The RHS Cellar Slug Survey

 BioLinks Blog RHS Cellar Slug

Slugs – most gardens have them, but somehow these slippery creatures are often under recorded, with little known about which species are where in Britain. In fact, it was not until 2011 that we realised just how many species are established in Britain, when a detailed study of the fauna revealed 22% more species were present in Britain than we thought! Slugs appear to be the ultimate hitchhikers, able to move into and around the UK, popping up in unexpected places. Of the over 40 species of slug present in Britain, almost 40% of these are not considered native. As all slugs are hermaphroditic, they don’t always need to find a mate to reproduce, and in theory any slug of your species is a potential mate. Sometimes a member of a closely related species is all you need.

Cellar Slug RHSThe cellar slugs (Limacus species) are great examples of this flexibility. The yellow cellar slug (Limacus flavus) has been present in Britain since at least the 1600s, and has always been strongly associated with human habitation. However, in the 1970s, some experienced naturalists suddenly noticed that these slugs had started to look quite different, soon realising that another similar looking species had arrived in Britain. Since then, it appears that the green cellar slug (Limacus maculatus) is increasing, spreading and appears to be replacing its yellow relation.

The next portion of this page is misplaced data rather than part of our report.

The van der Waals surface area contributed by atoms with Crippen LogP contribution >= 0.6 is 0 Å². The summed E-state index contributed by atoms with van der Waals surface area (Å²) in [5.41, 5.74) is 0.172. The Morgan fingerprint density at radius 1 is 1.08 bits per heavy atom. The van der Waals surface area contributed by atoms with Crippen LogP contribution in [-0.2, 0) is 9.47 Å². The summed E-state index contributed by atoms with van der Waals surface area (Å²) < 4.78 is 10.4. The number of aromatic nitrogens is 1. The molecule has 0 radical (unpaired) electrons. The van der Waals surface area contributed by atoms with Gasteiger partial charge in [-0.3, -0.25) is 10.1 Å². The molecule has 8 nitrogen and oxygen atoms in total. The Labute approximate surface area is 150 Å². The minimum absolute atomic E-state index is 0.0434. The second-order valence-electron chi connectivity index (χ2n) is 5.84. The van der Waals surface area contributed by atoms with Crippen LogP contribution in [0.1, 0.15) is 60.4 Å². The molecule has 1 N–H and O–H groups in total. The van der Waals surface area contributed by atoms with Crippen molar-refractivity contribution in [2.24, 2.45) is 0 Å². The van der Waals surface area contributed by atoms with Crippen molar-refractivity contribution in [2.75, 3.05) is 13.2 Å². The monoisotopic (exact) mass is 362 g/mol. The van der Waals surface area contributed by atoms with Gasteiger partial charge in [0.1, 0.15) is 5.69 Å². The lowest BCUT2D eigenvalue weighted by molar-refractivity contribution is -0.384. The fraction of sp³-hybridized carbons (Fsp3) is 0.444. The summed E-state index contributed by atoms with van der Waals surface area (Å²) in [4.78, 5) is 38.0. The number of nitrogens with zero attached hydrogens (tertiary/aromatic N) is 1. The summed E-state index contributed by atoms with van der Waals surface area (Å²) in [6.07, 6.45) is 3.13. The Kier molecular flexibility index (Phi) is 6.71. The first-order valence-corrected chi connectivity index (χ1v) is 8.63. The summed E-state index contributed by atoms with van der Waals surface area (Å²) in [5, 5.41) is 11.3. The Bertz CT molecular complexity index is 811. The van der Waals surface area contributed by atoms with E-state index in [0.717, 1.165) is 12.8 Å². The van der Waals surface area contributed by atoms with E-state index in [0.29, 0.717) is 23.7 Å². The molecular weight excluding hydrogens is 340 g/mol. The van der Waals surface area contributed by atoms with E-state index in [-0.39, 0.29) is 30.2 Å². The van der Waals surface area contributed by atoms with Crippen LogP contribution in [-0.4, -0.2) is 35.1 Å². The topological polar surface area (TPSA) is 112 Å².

As part of my PhD, I’m asking the public to help me find out how the yellow cellar slug is doing now. By getting anyone with a garden out looking for these species, we can start to discover just how far this introduced species has spread, and whether the yellow cellar slug is as close to extinction as feared or not. You can get involved by looking at the identification guide and reporting any sighting of these species here: 

Cellar Slug ID RHSOur records are collected via a special form on iRecord, so while they are informing my PhD research, they also feed in to the national recording scheme of the Conchological Society of Britain and Ireland. The main objective of this national recording scheme is to provide a detailed picture of the changing distribution of the fauna, and provide data on the conservation status of molluscs and their habitats.

The cellar slugs are also an excellent species to engage gardeners with, as an example of how slugs can be beneficial to the garden. Usually, slugs are assumed to be the villain, attacking prized plants and destroying delicious crops. However, the reality is only a handful of the species found in Britain are considered major plant pests. Most slugs also carry out important roles as decomposers, due to their truly omnivorous, or in the cellar slug’s case, specialised diets. Both these cellar slug species prefer to graze on decaying plant material, fungi, and moulds, with it almost unheard of for them to attack live plants.

Although slugs are often overlooked, under recorded and widely detested, they are an important part of the British fauna. If you feel inspired to look at this group more closely beyond the cellar slugs, look out for the FSC Biolinks slug identification courses and get yourself a copy of the excellent FSC AIDGAP key to the slugs of Britain and Ireland.

Cellar Slug RHS Cellar Clug Hunt RHS Cellar Slug RHS

Image Credits: Cellar Slug Guide: Amgueddffa Cymru - National Museums Wales / RHS, Other images: RHS

           Blog by Imogen Cavadino (RHS)